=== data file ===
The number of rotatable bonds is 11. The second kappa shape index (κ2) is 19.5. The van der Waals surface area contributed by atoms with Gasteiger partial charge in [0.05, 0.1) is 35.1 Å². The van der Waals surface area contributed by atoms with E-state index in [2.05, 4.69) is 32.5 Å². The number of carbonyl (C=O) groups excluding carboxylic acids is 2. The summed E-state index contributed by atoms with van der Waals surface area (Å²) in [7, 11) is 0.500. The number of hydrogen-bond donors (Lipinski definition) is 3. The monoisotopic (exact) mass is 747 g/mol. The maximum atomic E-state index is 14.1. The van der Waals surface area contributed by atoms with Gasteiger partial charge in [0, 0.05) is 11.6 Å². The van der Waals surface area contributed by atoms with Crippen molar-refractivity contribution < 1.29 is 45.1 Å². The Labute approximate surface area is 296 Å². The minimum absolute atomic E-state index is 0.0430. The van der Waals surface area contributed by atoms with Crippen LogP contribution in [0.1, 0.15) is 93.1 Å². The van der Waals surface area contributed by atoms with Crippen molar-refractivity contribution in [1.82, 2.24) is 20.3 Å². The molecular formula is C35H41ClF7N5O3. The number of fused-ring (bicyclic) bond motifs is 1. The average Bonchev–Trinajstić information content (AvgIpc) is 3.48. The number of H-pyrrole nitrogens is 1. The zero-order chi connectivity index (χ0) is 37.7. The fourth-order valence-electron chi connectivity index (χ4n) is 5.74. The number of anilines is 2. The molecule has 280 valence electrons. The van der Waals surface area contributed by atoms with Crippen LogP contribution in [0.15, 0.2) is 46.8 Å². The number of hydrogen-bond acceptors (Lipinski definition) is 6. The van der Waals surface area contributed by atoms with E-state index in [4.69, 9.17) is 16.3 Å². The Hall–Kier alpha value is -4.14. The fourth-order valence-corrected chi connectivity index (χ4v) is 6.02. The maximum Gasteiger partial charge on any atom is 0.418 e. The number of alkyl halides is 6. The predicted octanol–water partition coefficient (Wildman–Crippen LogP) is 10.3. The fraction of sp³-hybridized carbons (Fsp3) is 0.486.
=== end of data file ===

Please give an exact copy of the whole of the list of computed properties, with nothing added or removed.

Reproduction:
The number of rotatable bonds is 11. The second kappa shape index (κ2) is 19.5. The van der Waals surface area contributed by atoms with Gasteiger partial charge in [0.05, 0.1) is 35.1 Å². The van der Waals surface area contributed by atoms with E-state index in [2.05, 4.69) is 32.5 Å². The number of carbonyl (C=O) groups excluding carboxylic acids is 2. The summed E-state index contributed by atoms with van der Waals surface area (Å²) in [7, 11) is 0.500. The number of hydrogen-bond donors (Lipinski definition) is 3. The monoisotopic (exact) mass is 747 g/mol. The maximum atomic E-state index is 14.1. The van der Waals surface area contributed by atoms with Gasteiger partial charge in [0, 0.05) is 11.6 Å². The van der Waals surface area contributed by atoms with Crippen molar-refractivity contribution < 1.29 is 45.1 Å². The Labute approximate surface area is 296 Å². The minimum absolute atomic E-state index is 0.0430. The van der Waals surface area contributed by atoms with Crippen LogP contribution in [0.1, 0.15) is 93.1 Å². The van der Waals surface area contributed by atoms with Crippen molar-refractivity contribution in [1.82, 2.24) is 20.3 Å². The molecular formula is C35H41ClF7N5O3. The number of fused-ring (bicyclic) bond motifs is 1. The average Bonchev–Trinajstić information content (AvgIpc) is 3.48. The number of H-pyrrole nitrogens is 1. The zero-order chi connectivity index (χ0) is 37.7. The fourth-order valence-electron chi connectivity index (χ4n) is 5.74. The number of anilines is 2. The molecule has 280 valence electrons. The van der Waals surface area contributed by atoms with Crippen LogP contribution in [0.15, 0.2) is 46.8 Å². The number of hydrogen-bond acceptors (Lipinski definition) is 6. The van der Waals surface area contributed by atoms with E-state index in [4.69, 9.17) is 16.3 Å². The Hall–Kier alpha value is -4.14. The fourth-order valence-corrected chi connectivity index (χ4v) is 6.02. The maximum Gasteiger partial charge on any atom is 0.418 e. The number of alkyl halides is 6. The predicted octanol–water partition coefficient (Wildman–Crippen LogP) is 10.3. The fraction of sp³-hybridized carbons (Fsp3) is 0.486.